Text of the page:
QUEZON City, March 8, 2014—Little did Fr. Richie Gomez, vocation promoter of the Missionaries of the Sacred Heart (MSC) based in New Manila, know that his campaign would become much more than a post on the wall.
What the young missionary priest from Sorsogon started as a “cool” and “hip” advertising gimmick in several Light Rail Transit (LRT) stations turned into an effective tool for touching the lives of fellow Christians.
The posters Gomez had put up inviting LRT commuters and even casual passersby to consider a religious life within the MSC community fulfilled its purpose.
These posters can be found in LRT Line 1 stations R. Papa, Fifth Avenue, and Abad Santos; and in LRT Line 2 stations C. M. Recto, B. Legarda, J. Ruíz, Betty Go-Belmonte, Anonas, and Santolan.
To date, MSC has three seminarians who came from the ranks of these LRT regulars and who have been led into the congregation by the ingenious ad, said Gomez.
These postulants “by accidents” are Juan Paulo San Diego Fresnoza, a marketing agent and former customer service representative; Gerwin Mendoza Lumangas, also a college graduate; and Flores Villanueva Inocencio, a former law student.
The MSCs in the Philippines engage in various missions and ministries.
Twenty-four parishes in the country are under their pastoral care.
They educate the youth, teach children about faith, organize ecclesial communities, and deepen people’s awareness of social realities.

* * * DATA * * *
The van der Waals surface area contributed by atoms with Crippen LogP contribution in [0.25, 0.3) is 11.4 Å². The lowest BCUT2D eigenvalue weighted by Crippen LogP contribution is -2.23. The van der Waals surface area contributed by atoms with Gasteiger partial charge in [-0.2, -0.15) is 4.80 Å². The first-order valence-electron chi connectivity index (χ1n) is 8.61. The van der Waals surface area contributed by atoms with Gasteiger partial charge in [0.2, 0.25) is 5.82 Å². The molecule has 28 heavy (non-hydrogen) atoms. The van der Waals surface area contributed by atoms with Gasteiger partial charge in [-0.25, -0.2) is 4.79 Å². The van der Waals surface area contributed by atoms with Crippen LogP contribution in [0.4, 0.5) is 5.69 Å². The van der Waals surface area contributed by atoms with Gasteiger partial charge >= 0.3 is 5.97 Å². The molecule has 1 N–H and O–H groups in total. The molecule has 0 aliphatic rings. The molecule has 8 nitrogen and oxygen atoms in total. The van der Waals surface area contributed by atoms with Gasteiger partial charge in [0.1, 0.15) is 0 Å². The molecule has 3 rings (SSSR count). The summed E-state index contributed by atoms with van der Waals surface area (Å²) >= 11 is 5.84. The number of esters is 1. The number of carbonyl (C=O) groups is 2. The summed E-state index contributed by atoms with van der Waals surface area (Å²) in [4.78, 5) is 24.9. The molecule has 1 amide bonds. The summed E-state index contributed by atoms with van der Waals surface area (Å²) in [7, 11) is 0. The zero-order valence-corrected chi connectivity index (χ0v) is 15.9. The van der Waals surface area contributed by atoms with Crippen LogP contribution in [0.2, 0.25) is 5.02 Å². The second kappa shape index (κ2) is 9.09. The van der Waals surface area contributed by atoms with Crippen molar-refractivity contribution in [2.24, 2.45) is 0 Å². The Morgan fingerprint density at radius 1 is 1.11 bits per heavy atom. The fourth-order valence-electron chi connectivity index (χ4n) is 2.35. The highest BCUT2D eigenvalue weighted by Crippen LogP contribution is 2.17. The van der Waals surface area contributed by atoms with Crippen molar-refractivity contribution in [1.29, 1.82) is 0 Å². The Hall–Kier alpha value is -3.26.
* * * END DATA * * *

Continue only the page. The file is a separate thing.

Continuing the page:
They do specialized apostolate with indigenous people, farmers, the urban poor, and in the media.
They also participate in justice and peace advocacies, and promote the protection of the environment.
From January 19 to April 6, 2013 alone, the period during which MSC was launching the ad campaign, Gomez received calls totalling 103.
Of these callers, 68 are males and 35 are females.
Queries would include expected topics like vocation, discernment, priesthood, seminary life, missionary work, religious vows, among many other things.
But Gomez told CBCPNews that ever since he came up with that advertising plan in January 2013, he would also be flooded with phone calls and text messages every day, even past midnight, from random individuals who would connect with him, not necessarily because they wished to become priests or nuns and are inquiring how, but because they hunger after God’s loving-kindness and need serious help.
“These people are just like you and me… Ordinary people doing the most ordinary things… Most of them are university students and young professionals between the ages of 20 and 30… Many are couples, and there are also retirees,” recalled Gomez.
“These callers only want to have someone to listen to what they have to say, perhaps because they have nobody at home to do it for them… To these brothers and sisters in the Faith, I always extend a sincere and ready ear,” he added.
Gomez joked that because of the ad, he has become what adolescents call in idiomatic language a “shoulder to cry on” because of the nature of his job.
Callers would seek his advice, he shared, and many of whom would even confess to him their sins on the spot.
But Gomez, like in other jobs involving telephones, also has to contend with pranksters and irate callers who are mostly anti-Catholics and atheist bashers.
His message to them: “Let’s conduct a Bible study together.” (Raymond A. Sebastián)